The most popular proverb in sport from 1908 was – it's not important to win, it's important to participate, that is faulty attributed to the founder of the modern Olympic games Pierre de Coubertin(1863-1937), (http://www.politika.rs/rubrike/sport-aktuelno/Olimpijske-igre-London-2012/Mesto-na-kojem-se-rodilo-nije-vazno-pobediti-vazno-je-ucestvovati.lt.html)must not be the only motif of Serbia when its pupils take the upcoming PISA tests. In contrary, the tendency we ought to establish by the next testing should be constant and substantial improvement and advance measured by the results. It can only happen if some serious systemic changes take place considering the revision and programming of our national educational system.

5. Conclusion: Albeit, It does move!

Older generations remember with admiration when some of their peers by hart recited some lyrics of the famous poets or passages from some novels. Today we can se this very rarely, maybe when visiting a theatre... the times and the children have been changing and school must follow these changes...The progress is unstoppable (although there are pros and cons, as well) but society has to go hand in hand with the changes because new generations oblige us to do so...Of course, not every human abilities known before should not be forgotten, rather we should stimulate all abilities equally and hold the right measure. Any exclusivity is counterproductive.

The e-learning model presented involving animated content, flipped classroom and heuristic-programmed and branched model of the learning approach that stimulates functional and logical thinking should me quite motivational and should enable individual progress of pupils. That this is true we saw throughout direct contact and work with the pupils participating in the research. The common question they asked was: Are you going to come tomorrow also?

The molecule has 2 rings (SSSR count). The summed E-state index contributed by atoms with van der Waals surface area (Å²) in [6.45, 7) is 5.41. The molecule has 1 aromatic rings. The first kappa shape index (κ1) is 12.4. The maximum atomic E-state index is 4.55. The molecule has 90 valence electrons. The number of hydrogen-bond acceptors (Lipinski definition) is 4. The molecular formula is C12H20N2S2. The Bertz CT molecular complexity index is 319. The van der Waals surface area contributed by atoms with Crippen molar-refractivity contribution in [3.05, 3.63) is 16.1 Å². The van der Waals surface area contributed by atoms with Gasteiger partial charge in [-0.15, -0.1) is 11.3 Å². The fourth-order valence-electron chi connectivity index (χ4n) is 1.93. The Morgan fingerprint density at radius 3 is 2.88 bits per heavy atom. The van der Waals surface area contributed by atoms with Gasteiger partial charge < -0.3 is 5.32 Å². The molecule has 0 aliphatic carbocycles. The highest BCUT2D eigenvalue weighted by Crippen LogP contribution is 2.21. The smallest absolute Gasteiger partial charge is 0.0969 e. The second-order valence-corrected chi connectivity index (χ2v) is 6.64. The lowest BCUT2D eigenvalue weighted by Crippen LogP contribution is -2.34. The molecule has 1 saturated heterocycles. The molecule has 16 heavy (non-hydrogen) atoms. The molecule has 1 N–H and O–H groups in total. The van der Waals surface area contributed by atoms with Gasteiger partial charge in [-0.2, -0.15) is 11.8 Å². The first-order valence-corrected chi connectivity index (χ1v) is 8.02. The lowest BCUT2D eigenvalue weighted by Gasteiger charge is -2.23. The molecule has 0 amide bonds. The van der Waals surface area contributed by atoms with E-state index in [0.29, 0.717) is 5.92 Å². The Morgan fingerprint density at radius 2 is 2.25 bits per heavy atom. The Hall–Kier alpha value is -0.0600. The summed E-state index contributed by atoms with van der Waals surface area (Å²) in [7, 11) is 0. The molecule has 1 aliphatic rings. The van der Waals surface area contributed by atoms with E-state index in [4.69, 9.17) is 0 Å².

Furthermore, the model is apt for acquiring, revision and evaluation of the knowledge from all school subjects. Our presentation suggested group form of work but it may be done individually, as well. The presented e-model is suitable for creating a sequence of movies that would obtain a single or several topics. This learning and school work should be combined with practical-manipulative, experimental and other forms and methods of works that is conditioned by available material and technical resources... whilst, on the other hand, it saves money, material, space, time...

Serbia has inner potential to change this ’’tired’’ educational system. However, there is little will for accepting the changes offered by the people from Serbia. For example, the aforementioned project NTC has persisted in many countries but not in Serbia. Additinoanlly, the inspiration and the potential to change the existing educational system we may not seek only from the best but form the intellectual and professional potential of the state and rich heritage of our nation (its proverbs, fairy tales, riddles, sayings, aphorisms and etc.)

As having some future perspective of such approaches it would be great to create a resource base of such models and similar researches and undertake a comparison between pupils form Serbia and pupils of the countries that are leading on the list of the most advanced educational systems of the world.


References

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  2. Hilčenko, S. (2014a) Model of Animated-Scientific Project in 4th grade, Media, Culture and Public Relations, Croatian Communication Association, Vol.5 No. 2,pp. 241-244,http://hrcak.srce.hr/index.php?show=clanak&id_clanak_jezik=188976
  3. Hilčenko, S. (2014b)Upside down learning approaches for Generation "Z", VIIInternacionalInterdisciplinary Scientific Professional Conference''New Horizons in Education, Culture and Sports'', College of Vocational Studies, Subotica,Vocational Training for Preschool Teachers and Sports Trainers, e-Collected papers, pp. 26-30.
  4. Hilčenko, S. (2013a)How to ''Catch'' Ice Cube? Heuristic-Programmed Animated Model of Scientific e-task in 4th grade, Studia Scientifica, 2/2013, Facultatis Paedagogicae, Univeritas Catholica, Ružomberok,Slovakia,ročnik XII., pp. 144-151.
  5. Hilčenko, S. (2013b) A Model Of Programmed-Heuristic Animated Movie With Direct Manipulation Of The Content Intended For Learning On An Example Of A Logical Task In Elementary School Class Work, SirIKT 2013, Interlacing Education and Research with ICT, Slovenia, Kranjska Gora,Collected papers, pp. 774-781,https://www.academia.edu/4393470/A
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Biography

Slavoljub Hilčenko (PhD. University of Novi Sad, Serbia) associate professor at the Vocational College for Education of Preschool Teachers and Sport Trainers in Subotica. He teaches at the subjects of Informatics, Elementary forming of mathematical notions, Educational technology, Animations, Graphical design. He lives in Sombor.